The dynamics and roles of CD4+ T cells during H. polygyrus infection

McManus, Caitlin Margaret (2022) The dynamics and roles of CD4+ T cells during H. polygyrus infection. PhD thesis, University of Glasgow.

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Around one quarter of the world’s population is infected with helminth parasites, which are masters at modulating their host immune system. Expansion of the T regulatory cell (Treg) compartment is seen in many helminth infections and may prevent T helper 2 (Th2) cells from mediating worm clearance. As the Treg and Teffector cell balance may determine resistance versus susceptibility, this thesis focuses on these populations during infection. The model helminth Heligmosomoides polygyrus was studied in two mouse strains with different susceptibilities to infection, Th2-biased BALB/c mice which expel infection, and Th1-skewed C57BL/6 with a more regulatory response that fails to clear. Using single cell RNA sequencing and flow cytometric analysis, the CD4+ T cell populations within the two strains were compared. At the RNA level, Th2 cells fell into 5 subsets, some showing signs of anergy, and others with stronger TCR, co-stimulation and cytokine signalling; overall BALB/c T cells were more highly activated. However, both strains showed high levels of regulatory IL-10 signalling when infected. Treg populations were also characterised, defining 5 subsets. Tregs from infected BALB/c were more transcriptionally active than their naïve counterparts, although C57BL/6 mice showed greater proportions of Maf+ and Ly6e+ subsets that might explain their susceptibility. Treg responses were further characterised at the protein level using flow cytometry, including some markers suggested by subset delineation in scRNAseq analysis. There was a marked increase in co-expression of GATA3 with Foxp3, consistent with the Th2 environment. However, in contrast to published work, RORγt+ Tregs were not more frequent and were not affected by blockade of IL-6 in vivo. The expression of co-inhibitory receptors CTLA-4, PD-1 and TIGIT were also assessed on Tregs and Teffector cells, with CTLA-4 upregulated on both Tregs and Teffector cells post infection whereas PD-1 and TIGIT were only upregulated on effectors. Finally, a novel approach was taken to identify the epitopes recognised by CD4+ T cells during H. polygyrus infection, using the novel mouse line Nr4a3-Tocky which allows temporal and sensitive tracking of TCR engagement and thus antigen recognition. However, only a small proportion of CD4+ T cells recognised excretory-secretory (HES) antigens, even when isolated from H. polygyrus experienced mice, and there were components in HES which activated naive CD4+ T cells. More studies are required to further understand the antigen specific response to H. polygyrus. Overall, the thesis demonstrates that the adaptive response to H. polygyrus differs in resistant versus susceptible individuals at the transcriptomic, signalling and cell population levels; further functional investigation into the dynamics and role of each subset is required in future research.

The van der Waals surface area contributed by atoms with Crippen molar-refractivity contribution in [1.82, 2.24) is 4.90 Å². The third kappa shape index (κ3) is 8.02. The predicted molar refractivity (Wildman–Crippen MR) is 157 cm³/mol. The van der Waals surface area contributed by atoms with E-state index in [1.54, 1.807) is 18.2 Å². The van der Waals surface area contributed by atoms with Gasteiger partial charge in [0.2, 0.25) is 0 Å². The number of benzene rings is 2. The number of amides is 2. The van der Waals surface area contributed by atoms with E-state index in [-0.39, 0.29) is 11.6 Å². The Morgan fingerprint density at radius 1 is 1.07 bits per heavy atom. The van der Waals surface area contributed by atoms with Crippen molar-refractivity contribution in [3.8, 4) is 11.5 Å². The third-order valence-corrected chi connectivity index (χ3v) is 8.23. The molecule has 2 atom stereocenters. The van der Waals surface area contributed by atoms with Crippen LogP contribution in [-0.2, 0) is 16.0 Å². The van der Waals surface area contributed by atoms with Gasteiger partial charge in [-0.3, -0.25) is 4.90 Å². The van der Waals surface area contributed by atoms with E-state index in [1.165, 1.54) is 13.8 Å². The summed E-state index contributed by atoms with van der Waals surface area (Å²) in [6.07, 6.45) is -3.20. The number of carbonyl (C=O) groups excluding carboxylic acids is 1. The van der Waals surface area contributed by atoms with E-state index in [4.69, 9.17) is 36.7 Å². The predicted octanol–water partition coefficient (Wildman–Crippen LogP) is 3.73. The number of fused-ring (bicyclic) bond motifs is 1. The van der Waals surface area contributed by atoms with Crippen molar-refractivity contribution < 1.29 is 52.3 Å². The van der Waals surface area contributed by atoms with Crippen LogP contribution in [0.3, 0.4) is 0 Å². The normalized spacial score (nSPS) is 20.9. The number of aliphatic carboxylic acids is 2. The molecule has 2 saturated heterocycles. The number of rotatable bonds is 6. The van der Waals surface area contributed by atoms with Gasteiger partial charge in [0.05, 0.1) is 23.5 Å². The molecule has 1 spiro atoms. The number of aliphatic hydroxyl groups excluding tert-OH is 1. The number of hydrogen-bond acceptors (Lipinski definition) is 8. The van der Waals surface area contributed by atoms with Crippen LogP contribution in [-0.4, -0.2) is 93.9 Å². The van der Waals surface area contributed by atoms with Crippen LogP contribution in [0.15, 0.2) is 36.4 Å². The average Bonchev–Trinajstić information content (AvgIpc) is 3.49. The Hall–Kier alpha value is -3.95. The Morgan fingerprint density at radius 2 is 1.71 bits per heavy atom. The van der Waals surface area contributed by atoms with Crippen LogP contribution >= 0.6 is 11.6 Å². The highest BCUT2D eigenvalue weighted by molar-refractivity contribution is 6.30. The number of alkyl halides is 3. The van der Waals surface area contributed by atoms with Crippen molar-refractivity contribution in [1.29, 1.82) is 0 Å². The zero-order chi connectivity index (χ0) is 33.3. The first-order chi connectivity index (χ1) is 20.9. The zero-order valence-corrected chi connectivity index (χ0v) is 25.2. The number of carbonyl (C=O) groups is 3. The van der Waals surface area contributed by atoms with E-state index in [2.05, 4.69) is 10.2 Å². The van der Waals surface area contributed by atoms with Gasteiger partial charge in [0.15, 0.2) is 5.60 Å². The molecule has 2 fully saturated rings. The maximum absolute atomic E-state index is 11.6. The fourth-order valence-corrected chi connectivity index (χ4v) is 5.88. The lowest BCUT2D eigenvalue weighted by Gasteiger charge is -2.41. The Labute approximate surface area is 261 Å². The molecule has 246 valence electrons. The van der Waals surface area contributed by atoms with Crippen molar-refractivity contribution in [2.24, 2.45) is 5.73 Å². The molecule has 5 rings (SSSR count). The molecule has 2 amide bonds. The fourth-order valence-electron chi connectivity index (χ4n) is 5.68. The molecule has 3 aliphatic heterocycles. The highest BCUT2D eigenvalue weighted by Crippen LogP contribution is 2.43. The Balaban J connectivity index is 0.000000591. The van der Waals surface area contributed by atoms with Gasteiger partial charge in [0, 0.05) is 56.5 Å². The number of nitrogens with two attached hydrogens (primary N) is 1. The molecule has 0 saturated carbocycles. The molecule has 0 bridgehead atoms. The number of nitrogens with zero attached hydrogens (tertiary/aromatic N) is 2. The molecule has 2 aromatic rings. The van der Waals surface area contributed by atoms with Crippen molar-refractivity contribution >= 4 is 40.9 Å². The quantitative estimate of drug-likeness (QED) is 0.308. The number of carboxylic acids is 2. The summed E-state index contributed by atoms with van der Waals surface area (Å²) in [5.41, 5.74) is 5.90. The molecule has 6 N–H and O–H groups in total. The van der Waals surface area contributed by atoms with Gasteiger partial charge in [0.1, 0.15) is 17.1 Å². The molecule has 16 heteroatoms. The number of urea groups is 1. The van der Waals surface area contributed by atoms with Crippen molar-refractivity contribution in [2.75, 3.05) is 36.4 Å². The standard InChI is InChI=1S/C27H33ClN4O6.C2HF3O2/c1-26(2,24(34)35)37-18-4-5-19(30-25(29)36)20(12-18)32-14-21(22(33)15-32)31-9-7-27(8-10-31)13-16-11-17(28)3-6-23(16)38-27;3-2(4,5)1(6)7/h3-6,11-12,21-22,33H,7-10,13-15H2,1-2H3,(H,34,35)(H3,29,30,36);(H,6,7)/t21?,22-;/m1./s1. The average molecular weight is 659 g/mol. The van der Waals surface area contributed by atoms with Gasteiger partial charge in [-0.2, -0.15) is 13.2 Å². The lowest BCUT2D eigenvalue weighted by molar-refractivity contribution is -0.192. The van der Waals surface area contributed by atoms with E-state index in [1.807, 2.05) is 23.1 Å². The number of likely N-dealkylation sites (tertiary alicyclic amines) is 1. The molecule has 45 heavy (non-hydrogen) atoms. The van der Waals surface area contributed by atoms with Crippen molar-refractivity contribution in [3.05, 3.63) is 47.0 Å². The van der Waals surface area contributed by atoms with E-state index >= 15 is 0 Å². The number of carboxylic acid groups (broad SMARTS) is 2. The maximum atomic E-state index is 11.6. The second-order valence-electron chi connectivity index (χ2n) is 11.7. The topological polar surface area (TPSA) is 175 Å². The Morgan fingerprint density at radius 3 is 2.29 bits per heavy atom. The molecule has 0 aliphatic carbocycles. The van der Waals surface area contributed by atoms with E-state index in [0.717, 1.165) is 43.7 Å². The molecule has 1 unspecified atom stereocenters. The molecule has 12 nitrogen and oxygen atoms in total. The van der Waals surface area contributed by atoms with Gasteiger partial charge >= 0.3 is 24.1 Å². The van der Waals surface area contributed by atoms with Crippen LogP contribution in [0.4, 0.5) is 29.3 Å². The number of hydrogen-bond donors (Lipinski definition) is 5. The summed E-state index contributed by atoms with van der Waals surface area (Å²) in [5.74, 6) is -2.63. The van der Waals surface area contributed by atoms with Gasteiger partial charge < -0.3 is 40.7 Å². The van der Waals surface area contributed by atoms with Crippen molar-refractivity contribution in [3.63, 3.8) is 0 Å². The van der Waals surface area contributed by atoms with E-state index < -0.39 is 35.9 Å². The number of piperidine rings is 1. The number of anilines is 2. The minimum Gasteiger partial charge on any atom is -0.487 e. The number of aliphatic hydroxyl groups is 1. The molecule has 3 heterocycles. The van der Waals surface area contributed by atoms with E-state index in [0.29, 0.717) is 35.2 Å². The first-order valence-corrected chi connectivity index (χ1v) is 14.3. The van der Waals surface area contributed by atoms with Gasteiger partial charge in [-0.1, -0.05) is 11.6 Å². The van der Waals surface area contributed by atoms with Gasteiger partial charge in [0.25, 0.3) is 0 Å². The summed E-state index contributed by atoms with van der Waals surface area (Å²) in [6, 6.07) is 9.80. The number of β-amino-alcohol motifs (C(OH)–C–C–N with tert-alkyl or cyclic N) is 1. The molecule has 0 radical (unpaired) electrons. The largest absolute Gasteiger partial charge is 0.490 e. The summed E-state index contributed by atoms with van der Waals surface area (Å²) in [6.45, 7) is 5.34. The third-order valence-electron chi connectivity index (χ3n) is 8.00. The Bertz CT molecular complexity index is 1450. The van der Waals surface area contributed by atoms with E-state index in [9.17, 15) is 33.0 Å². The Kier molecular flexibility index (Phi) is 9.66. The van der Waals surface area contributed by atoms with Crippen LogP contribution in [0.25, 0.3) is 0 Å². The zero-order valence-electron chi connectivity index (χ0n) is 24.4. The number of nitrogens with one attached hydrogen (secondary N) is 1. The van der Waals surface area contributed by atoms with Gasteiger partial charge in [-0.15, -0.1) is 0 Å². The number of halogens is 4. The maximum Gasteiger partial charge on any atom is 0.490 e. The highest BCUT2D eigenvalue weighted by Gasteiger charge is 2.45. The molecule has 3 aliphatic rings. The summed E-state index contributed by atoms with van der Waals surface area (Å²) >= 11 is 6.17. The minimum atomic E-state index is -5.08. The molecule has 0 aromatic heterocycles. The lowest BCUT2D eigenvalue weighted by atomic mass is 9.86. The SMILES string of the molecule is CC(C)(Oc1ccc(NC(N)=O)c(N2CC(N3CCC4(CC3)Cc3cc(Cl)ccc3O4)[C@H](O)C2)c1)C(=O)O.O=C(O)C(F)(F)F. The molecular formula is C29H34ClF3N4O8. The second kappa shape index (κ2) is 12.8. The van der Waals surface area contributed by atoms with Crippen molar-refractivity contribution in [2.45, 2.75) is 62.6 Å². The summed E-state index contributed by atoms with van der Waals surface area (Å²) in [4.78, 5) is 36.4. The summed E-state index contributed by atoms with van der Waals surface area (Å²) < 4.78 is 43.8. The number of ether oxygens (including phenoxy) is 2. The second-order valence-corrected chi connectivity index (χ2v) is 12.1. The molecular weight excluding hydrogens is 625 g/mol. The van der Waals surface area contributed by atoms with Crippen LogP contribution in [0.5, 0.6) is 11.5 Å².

Item Type: Thesis (PhD)
Qualification Level: Doctoral
Subjects: Q Science > QR Microbiology > QR180 Immunology
Colleges/Schools: College of Medical Veterinary and Life Sciences > Institute of Infection Immunity and Inflammation
Supervisor's Name: Maizels, Professor Rick and Perona-Wright, Dr. Georgia
Date of Award: 2022
Depositing User: Theses Team
Unique ID: glathesis:2022-83000
Copyright: Copyright of this thesis is held by the author.
Date Deposited: 21 Jun 2022 10:45
Last Modified: 21 Jun 2022 10:46
Thesis DOI: 10.5525/gla.thesis.83000

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